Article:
Cub Foods, the Twin Cities based food retail giant, has over the last two decades carved out a sizable slice in the grocery business market share by meeting consumer demand throughout their 110 stores in nine states. Shoppers in North Minneapolis, who say they are weary of their preferences being ignored by retailers, say they are expecting highest quality products and service from the new Cub Foods store which will open in June this year. Cub Foods, the Twin Cities based food retail giant, has over the last two decades carved out a sizable slice in the grocery business market share by meeting consumer demand throughout their 110 stores in nine states. Shoppers in North Minneapolis, who say they are weary of their preferences being ignored by retailers, say they are expecting highest quality products and service from the new Cub Foods store which will open in June this year.
"Consumers here want to be treated like others anywhere else," said Andrea Jenkins, director of development, Northside Residents Redevelopment Council (NRRC) in an interview with Insight News last Thursday.
NRRC convened a meeting last Wednesday between the management of Cub Foods and residents in the community at Franklin Middle School. The meeting was called to review a request by the supermarket chain to the Minneapolis City Council for permission to run a 24-hour, full service supermarket at 701 Broadway Avenue.
Cub Foods acquired the building which once housed a Target store at that location in mid 2003.
Target had reported that their store consistently racked up losses over the last 10 years and was forced to close as a result. But some community leaders alleged that the store was poorly managed and consumers’ preferences were not considered.
"Preset choices were made about what they think that we would want," said one resident in a heated debate at a community forum shortly after Target announced their exit. "People have a perception about our community about what we want and what we care about and what kind of commitment we are willing to have.
"If the store (701 W. Broadway) was at the same quality as other Target stores, people would not have been leaving the area to go to other Target stores elsewhere," he noted.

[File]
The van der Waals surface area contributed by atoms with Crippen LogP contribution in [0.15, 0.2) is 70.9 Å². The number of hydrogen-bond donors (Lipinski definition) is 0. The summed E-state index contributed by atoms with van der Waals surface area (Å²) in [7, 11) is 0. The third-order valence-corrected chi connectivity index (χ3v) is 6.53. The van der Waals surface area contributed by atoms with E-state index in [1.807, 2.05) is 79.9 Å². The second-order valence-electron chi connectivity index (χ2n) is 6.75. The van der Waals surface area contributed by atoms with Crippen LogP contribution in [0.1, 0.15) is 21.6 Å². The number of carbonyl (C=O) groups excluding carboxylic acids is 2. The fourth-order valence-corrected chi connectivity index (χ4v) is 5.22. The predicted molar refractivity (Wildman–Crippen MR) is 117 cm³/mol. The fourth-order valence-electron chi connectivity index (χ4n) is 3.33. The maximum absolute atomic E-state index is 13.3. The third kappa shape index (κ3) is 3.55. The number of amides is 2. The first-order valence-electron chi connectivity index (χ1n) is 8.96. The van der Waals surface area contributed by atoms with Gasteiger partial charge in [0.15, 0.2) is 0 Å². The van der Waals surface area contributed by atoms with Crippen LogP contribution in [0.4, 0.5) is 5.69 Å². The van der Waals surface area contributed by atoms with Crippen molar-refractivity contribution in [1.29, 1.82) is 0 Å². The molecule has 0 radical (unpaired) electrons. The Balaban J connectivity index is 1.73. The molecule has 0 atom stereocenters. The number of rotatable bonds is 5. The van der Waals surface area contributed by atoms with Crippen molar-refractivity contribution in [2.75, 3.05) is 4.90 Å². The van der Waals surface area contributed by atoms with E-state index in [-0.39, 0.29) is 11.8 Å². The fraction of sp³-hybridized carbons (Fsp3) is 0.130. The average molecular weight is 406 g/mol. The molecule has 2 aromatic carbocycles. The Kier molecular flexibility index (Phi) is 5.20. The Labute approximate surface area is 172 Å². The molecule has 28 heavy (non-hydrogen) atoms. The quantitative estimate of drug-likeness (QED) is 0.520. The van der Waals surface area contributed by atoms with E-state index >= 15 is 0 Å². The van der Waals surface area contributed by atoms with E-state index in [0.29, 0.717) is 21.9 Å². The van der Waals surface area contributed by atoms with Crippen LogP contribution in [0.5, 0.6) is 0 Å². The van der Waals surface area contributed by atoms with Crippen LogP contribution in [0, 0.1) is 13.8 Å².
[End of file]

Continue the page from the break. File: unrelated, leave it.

But Jenkins, while not commenting on the bad blood that strained relations between the community and the former owners of the 701 West Broadway property, reiterated that consumers "expect to be respected and want assurance of a high level of customer service."
And according to Ed Anderson, the manager for the new Cub Foods store, "Good service is a promise to keep."
The 20 odd-years experienced supermarket executive told this newspaper that while "we aim to meet the needs of all the customers, we are also going after the new arrivals of the area, especially the Hispanic and Somali buyers – but the exotic needs of other diverse groups will also be given priority."
Anderson also explained that the new facility will house a police outpost, equipped with computers and seating accommodation for the law enforcement officers in addition to a loss prevention unit in order to enhance the security of shoppers and prevent pilfering.
The beefing up of security in the area of the 701 Broadway store has emerged out of recommendations made by the Minneapolis Police Department.
The police noted that the West Broadway area has had many problems late at night with groups congregating and creating a nuisance problem in the neighborhood. Officer Judy Perry, in her report, indicated that when the Citgo gas station and convenience store was allowed to operate a 24-hour facility at 626 West Broadway, some 300 calls for police assistance were generated in 2000 and 2001.
And after the conditional use permit was withdrawn in 2002, calls for police aid dropped to 97. In 2003 the numbers of calls were further reduced to 50.
Officer Perry also noted that when Target was "running the (701 Broadway) store there were 237 calls for service in 2000, two hundred in 2001 and 183 in 2002. In 2003 there were 75 calls between January and May 29 and an additional 46 calls on May 30."
Because of the high need for policing in the vicin